At the same time I was running the Black Panel but the main ‘news’ door to promoting these comics, the site I helped build, was closed to me. Market laws in Belfast became so restrictive, business dried up. I left “comics”, and wrote prose, finding an incredible freedom denied by comics. I read my short stories publicly. I completed my first rough draft of a novel. Having the door slammed in my face was a total kunt move but I led myself to adapt.

Last week I was reminded of my LAST (!) foray into comics. Back in 2013, Belfast City Council awarded sole trader grant money which allowed Ruairi Coleman a little amount to draw ‘Bottomley’ for ‘To End All Wars’. The book, edited by Jonathan Clode and Brick and published by Soaring Penguin has been nominated for two Eisner awards in Best Reality Based Work and Best Anthology. These are the Cannes of comics, one of the higher accolades. They’re voted on by pros; just being nominated is a big deal. The tale Ruairi and John and I created is one among thirty compelling pieces. It richly deserves to win and I won’t be surprised if it does.

In the year after I left, all but two ICN founders stepped down. In 2014 (having heard nothing), I asked the publisher ‘if I am no longer welcome at ICN, would you remove my work?’. All that was needed was an apology, perhaps some small explanation. But this was “done”, and the following week, he stepped down.

Having mental health problems is nothing to be ashamed of, but it is not a badge of pride either. If that publisher couldn’t grow up, he was right to move on.

I wish ICN…well, I have no feelings really. They can’t be held accountable for dickheadery of publishers past. Visited the site twice for news since I was fired. I don’t even know if they’ve reported the Eisner nominations. I’ve written a brilliant graphic novel which I’m adapting into a screenplay for Channel 4’s Coming Up submissions, and it looks…brilliant.

Well, my voice is back, my health is emergency-free, and I’m making a concerted effort to return to writing. There’s little to announce in new projects. Oh, there’s TitanCon. Yes, TitanCon is back this year, after feeling it was pretty much the last one in 2014. Phil has planned Joe Abercrombie for popular author guest, and Pat Cadigan, Ian McDonald and Peadar O Guilin are all making a return. I’m planning to pitch Phil (working title) ‘GameofThronesy, GameofThronesy, GameofThronesy’, a comic condensed theatrical which I scripted last year. Next job is recruiting a few actors, and the buoyant Pebble is already up for it, which bodes well.

I guess the big news is that I’ve settled on going self-employed as an author come July 1st. ‘Don’t quit your day job’, they say, but my day job is working to claim my next JSA benefit, so I think I qualify as an exception.

rockford - writers pay

It’s mostly back-end stuff at present: reading a bunch of Wagner librettos to re-write the book-ends of my graphic novella and the re-pitch, and re-writing the ending on my piece for the Belfast Writers Group anthology. I do have some travel writing in the can, three monologues (a triologue?), and a series of camp pulp thriller ebooks to call on.

Of Belfast Writers Group, they get a lovely write-up courtesy of Donald Swain at Culture Hub Magazine, and interview with our facilitator Lynda into the bustle of it all.


No blogging lately. I’m beginning Week 5 with laryngitis. It began unassumingly; three cigarettes near the rain, one bed-sheet less for a sleep-over, under-funded Ulsterbus, and then Bam! Cough, Hack, Phlegm, Cough, cough, full-on bastarding cold: a resumption of the bronchitis that left me bed-ridden most of December.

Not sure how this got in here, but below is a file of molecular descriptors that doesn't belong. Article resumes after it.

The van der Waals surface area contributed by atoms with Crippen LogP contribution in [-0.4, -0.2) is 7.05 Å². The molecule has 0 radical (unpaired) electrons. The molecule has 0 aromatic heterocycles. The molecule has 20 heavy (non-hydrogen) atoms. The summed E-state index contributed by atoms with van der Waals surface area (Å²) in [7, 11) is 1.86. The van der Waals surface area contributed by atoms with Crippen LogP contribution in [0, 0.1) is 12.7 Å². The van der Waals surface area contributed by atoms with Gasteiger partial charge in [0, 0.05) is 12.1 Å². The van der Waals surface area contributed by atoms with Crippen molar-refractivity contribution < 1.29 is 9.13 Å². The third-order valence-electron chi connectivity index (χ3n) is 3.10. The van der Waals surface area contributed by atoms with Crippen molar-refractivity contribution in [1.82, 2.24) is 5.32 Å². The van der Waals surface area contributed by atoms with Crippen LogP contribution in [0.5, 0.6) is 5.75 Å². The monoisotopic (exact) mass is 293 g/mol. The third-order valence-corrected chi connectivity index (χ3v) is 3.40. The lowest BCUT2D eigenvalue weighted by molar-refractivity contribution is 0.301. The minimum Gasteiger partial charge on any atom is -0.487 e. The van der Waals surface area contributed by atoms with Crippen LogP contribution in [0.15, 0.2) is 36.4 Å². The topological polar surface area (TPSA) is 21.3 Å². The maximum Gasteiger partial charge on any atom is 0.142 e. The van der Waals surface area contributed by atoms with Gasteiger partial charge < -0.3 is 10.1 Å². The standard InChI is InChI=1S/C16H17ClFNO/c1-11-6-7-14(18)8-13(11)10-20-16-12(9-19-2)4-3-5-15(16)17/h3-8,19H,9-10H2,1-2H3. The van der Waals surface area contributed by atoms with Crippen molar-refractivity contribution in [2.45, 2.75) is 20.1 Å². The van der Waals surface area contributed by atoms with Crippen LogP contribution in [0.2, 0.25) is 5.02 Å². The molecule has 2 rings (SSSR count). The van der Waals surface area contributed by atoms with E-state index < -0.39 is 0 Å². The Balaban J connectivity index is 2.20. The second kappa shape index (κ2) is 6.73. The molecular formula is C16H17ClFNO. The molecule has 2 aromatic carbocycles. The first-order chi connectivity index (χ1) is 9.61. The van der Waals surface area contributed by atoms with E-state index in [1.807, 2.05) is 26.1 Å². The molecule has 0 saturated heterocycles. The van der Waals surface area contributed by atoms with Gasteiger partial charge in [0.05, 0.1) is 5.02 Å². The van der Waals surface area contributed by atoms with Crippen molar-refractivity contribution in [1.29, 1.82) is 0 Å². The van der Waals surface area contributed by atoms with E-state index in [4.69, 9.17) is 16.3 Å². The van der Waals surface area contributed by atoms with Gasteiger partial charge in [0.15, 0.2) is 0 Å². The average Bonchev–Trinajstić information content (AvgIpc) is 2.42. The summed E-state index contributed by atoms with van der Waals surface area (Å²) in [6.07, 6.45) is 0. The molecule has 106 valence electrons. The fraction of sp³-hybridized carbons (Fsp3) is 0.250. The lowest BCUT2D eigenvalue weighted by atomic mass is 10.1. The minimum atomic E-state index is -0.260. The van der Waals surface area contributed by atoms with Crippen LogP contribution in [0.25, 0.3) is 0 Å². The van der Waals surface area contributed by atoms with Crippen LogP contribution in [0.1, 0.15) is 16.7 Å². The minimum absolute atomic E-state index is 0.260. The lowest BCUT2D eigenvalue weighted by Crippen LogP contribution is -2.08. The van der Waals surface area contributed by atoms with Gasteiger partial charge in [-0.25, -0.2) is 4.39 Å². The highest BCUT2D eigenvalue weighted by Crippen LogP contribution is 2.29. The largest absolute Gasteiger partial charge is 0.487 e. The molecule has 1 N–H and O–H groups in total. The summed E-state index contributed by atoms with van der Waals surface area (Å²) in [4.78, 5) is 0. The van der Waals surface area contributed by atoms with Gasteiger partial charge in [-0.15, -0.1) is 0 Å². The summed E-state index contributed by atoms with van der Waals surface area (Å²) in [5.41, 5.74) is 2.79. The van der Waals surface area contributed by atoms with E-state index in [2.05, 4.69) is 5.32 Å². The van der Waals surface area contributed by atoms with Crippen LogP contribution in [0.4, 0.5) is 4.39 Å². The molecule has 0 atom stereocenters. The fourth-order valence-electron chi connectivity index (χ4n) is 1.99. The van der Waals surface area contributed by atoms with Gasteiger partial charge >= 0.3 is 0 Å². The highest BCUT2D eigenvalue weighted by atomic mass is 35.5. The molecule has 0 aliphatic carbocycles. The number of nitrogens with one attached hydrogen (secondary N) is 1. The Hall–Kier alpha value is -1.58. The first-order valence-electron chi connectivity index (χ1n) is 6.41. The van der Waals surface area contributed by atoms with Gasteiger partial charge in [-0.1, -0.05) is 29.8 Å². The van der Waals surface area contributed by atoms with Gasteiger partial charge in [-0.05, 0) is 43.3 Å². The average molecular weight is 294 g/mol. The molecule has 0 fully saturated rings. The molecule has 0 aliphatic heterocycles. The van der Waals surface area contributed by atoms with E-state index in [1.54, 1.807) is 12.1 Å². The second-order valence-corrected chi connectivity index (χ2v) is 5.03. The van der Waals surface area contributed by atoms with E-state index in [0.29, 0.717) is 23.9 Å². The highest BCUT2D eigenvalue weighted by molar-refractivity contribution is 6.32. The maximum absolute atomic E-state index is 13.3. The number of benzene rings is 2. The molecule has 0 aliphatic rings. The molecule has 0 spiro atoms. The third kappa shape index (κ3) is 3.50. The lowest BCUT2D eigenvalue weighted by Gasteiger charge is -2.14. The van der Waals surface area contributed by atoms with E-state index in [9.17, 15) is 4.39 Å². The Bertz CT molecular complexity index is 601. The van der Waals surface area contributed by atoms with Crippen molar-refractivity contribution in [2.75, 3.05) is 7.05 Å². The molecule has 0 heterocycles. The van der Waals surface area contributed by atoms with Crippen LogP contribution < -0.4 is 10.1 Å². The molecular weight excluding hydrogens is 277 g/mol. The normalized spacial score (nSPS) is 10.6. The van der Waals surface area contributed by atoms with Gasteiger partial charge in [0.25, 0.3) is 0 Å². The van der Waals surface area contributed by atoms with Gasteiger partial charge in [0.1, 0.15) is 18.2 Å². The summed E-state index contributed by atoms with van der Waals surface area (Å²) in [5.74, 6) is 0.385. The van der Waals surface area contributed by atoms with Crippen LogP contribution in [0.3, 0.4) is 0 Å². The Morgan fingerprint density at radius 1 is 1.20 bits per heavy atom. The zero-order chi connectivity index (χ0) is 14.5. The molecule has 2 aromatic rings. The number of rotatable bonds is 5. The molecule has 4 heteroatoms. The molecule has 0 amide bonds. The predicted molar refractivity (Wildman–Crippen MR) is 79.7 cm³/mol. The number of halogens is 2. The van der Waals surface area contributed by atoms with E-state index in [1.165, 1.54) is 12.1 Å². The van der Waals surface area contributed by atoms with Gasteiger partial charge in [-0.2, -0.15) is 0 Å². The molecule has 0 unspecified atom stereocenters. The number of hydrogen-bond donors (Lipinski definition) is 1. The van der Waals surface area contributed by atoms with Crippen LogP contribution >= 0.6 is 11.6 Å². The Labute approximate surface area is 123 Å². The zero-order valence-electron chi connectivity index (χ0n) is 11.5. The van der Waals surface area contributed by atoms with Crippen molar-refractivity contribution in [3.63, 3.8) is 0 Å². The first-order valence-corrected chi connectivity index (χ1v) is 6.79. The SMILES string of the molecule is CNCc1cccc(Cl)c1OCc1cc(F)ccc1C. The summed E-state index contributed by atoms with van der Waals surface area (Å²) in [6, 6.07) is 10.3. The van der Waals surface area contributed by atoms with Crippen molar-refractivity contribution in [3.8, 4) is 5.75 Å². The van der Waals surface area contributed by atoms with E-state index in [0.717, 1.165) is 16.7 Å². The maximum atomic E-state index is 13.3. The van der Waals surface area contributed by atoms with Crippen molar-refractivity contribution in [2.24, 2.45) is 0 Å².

Prior to that I’d been tying up final accounts on The Black Panel, the Irish comics market set up by Paddy Brown. Nothing happened with it in two years and it had become another weight on my neck. As I sorted through payments and returns, I transcended negative feelings about Irish comix. Though Paddy and I were responsible for our achievements and shortcomings, the aims, as I saw them, sprang from my time with London Underground Comics, when Oli Smith and our gang made the work of selling comics, art; something fresh, something zeitgeist.

With that mood and mission I travelled to Dublin, deciding the ailments of the last two days weren’t going to upset the comics cart. I even wrote John (Robbins) a rhyme:

In Exchequer Street Central Hotel
Where the girls aren’t from the ghetto
You might set your eyes on Sweaty Andy Luke
He wheels comics with bone marrow, through aisles wide and boxes narrow
Crying Small Press, Mini-Comics, to be away by Five-Oh-Oh

Five Oh-Oh, Five Oh-no
A meal with Gar Shanley
Paddy Lynch’s birthday party
Forget it, lets just go

Except come the day, I wasn’t singing. No, I’d lost my voice. I grew comfortable with it later but then, I was startled at being only a robot Cookie Monster away from sounding like a telephone sex pest. Additionally, the diseased monkey virus I was spreading might necessitate Translink open a new line called Ebola. As happy fates would have it, Paddy Lynch bailed on me for lack of a sitter, meaning his children are safe.

I hope I can vouch for Gar, John, Richard (Barr) or the staff and serviced at Café Bliss at Montague Street. I was struggling to breathe through our meal. My choking sounded like boking, vomiting that is, only from a cough out of control. The Health Police weren’t called and I enjoyed two of their Vita-C Flu Buster speciality smoothies.

There was a good chat about creativity and business, and Gar’s recent film work.

(Aside: the Black Panel returns were difficult. A number of comixers didn’t want stock back and said I should do the second thing I wanted to do with it. I don’t know what that is yet. Maybe something involving Free Comic Book Day? Answers through an e-code)

On return to Belfast, I spent much of the next fortnight in bed. For all the meds I’ve been on, the fever pretty much broke when my parents took me out for the day. Further improvements came when Sarah took me out to an Idlewild gig, camped over with Chinese takeaway and Naked Gun, then took us on a drive-round the following day, including a trip to the foot of Black Mountain. I’m okay with being a lonely person, peace made, but add some illmess and I’m terrified. A few friends breaking the solitude…well, if you’ve a friend in illmess, take the time to visit; ten minutes even, say you wanna come over.

Yesterday the doctor said I’ve two weeks to find my voice or I’m off for scans and scopes. He cautioned me against pushing myself to be heard by other people.